The big question following a great win for Kiffin and Co. is will there be an encore? For a team whose own coaches have spoken of not being able to find consistency, you have to wonder if the stars just lined up for a day or if things are actually going to click.
I believe it's a mixture of both. Kiffin learned a lot about what his QB has confidence in doing today. After today, Jon Crompton can confidently run onto the field knowing he can do certain things well if set up and helped out properly.
The staff and Crompton deserve all the credit in the world for today's performance, as that's the best the Tennessee offense has played since Crompton took the reins.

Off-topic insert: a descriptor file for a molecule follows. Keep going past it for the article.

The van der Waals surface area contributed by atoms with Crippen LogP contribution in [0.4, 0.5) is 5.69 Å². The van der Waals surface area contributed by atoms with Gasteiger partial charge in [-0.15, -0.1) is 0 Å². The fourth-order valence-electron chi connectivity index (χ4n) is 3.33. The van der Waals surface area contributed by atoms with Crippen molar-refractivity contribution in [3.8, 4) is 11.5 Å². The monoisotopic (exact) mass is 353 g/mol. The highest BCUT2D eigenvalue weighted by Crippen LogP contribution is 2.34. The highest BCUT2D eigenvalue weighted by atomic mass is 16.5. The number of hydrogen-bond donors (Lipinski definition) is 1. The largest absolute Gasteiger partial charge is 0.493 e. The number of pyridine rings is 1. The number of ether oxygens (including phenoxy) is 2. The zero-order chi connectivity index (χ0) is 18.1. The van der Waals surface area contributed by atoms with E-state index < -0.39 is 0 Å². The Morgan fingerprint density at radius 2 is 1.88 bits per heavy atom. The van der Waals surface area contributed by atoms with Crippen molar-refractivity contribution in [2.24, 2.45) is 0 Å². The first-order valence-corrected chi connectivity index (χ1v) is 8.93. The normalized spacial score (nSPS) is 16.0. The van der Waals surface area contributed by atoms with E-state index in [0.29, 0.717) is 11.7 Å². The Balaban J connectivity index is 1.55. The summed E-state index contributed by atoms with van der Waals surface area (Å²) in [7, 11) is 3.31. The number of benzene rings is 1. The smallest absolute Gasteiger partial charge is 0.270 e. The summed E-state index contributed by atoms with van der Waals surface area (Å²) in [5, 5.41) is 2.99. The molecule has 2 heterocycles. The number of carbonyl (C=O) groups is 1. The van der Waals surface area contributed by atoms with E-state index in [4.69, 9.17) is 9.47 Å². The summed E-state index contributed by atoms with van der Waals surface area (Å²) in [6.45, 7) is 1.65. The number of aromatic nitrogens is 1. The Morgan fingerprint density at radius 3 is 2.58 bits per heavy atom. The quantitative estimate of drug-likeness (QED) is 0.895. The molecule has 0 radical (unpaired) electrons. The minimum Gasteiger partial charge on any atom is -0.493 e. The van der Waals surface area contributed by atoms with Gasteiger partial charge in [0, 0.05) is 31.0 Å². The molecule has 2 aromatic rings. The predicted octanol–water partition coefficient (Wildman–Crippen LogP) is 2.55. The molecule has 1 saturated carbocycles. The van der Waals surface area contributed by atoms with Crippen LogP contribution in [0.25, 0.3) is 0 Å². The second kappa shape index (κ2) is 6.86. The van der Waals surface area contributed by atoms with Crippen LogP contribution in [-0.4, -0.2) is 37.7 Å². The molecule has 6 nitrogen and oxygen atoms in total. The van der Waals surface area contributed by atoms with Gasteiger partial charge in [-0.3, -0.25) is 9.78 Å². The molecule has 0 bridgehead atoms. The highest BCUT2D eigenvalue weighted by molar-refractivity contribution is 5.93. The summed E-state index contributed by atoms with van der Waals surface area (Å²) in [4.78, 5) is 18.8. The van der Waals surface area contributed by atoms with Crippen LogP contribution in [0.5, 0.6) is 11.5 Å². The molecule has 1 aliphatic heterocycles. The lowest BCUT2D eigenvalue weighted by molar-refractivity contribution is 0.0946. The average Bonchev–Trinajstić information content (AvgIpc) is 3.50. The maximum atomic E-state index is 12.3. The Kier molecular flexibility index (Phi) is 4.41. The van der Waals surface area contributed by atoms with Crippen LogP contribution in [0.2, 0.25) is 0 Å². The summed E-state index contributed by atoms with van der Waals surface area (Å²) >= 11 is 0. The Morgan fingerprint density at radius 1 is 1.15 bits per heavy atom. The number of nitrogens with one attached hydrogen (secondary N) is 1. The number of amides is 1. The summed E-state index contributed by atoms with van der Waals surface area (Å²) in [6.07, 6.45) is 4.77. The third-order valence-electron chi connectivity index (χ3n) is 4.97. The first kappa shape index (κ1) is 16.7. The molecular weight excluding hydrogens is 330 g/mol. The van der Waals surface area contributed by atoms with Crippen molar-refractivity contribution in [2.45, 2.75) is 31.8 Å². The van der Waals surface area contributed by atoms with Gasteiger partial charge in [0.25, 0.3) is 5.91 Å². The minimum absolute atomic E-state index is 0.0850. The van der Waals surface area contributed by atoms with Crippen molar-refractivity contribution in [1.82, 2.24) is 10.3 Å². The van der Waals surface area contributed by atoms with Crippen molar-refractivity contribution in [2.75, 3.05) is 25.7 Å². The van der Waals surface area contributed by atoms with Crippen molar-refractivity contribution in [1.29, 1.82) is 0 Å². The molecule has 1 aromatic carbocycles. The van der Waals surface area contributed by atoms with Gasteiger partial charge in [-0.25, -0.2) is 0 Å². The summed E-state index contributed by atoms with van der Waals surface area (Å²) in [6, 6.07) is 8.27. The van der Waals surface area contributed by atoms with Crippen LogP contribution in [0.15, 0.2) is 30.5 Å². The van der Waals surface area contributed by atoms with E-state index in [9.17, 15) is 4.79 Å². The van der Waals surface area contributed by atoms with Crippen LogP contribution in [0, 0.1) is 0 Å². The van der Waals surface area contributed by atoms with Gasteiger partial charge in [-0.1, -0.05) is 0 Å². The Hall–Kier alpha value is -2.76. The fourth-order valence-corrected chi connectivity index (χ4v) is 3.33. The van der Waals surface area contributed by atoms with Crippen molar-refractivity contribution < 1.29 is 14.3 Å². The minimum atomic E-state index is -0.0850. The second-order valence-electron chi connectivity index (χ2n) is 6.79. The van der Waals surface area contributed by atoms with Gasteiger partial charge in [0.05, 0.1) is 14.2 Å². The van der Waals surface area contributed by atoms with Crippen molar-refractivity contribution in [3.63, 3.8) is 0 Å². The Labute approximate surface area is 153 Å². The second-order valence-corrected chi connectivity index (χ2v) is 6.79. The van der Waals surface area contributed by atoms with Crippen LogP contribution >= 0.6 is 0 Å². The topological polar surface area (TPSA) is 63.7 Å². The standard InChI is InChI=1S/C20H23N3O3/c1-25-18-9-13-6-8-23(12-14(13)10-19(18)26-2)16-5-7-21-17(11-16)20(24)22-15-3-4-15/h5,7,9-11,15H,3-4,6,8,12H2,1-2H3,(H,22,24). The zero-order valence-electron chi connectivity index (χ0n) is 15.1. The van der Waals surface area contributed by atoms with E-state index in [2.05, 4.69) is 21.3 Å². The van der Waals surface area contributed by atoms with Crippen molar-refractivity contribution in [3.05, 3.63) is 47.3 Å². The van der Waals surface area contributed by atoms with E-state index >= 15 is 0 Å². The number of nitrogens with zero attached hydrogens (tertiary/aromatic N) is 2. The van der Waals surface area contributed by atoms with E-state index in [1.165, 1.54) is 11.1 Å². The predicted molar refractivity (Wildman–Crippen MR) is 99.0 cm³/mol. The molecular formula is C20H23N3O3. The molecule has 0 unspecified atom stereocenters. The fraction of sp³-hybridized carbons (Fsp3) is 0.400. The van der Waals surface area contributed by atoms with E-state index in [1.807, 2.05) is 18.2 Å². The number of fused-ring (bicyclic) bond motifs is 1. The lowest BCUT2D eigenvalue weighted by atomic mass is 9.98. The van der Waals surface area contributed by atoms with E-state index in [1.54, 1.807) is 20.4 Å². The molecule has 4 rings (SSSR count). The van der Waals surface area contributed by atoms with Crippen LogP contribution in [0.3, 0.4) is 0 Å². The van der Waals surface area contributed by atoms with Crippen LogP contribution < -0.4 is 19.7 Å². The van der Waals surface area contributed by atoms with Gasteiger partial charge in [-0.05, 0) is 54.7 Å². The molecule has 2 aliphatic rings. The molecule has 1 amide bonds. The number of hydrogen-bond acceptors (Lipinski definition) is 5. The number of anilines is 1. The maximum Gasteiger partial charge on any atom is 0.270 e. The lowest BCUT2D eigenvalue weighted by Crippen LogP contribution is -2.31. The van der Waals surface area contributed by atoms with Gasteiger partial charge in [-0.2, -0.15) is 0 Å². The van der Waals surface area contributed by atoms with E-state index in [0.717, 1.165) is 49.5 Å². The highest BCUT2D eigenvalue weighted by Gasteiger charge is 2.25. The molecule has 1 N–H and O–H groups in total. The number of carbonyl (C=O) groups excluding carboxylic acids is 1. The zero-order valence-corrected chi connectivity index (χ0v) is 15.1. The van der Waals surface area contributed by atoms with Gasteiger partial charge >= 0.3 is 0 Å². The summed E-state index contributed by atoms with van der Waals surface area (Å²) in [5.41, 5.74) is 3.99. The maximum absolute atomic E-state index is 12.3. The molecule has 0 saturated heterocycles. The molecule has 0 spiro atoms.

Despite a mediocre showing to this point, Kiffin has stuck with what he believes is the right path and gotten results in a game he needed to win or display a good showing.
The question becomes two-fold. Can Lane Kiffin and his offensive staff now mold effective game plans around Crompton and his teammates' strengths? And can Jonathan Crompton carry the confidence earned from this performance and execute those game plans as effectively?
The answer will most definitely determine the outcome of most, if not all, of the Vols' remaining games. One game doesn't define a season. This offense has been mediocre to bad for four games, and good for two. That's not a good ratio.
On the bright side, this could be the point where Kiffin's teachings are clicking with his players and his player's abilities are clicking with Kiffin.
Guilty as charged, some of us can get caught up in believing that as professional, these coaches can do things a little bit faster and more effectively than they really can.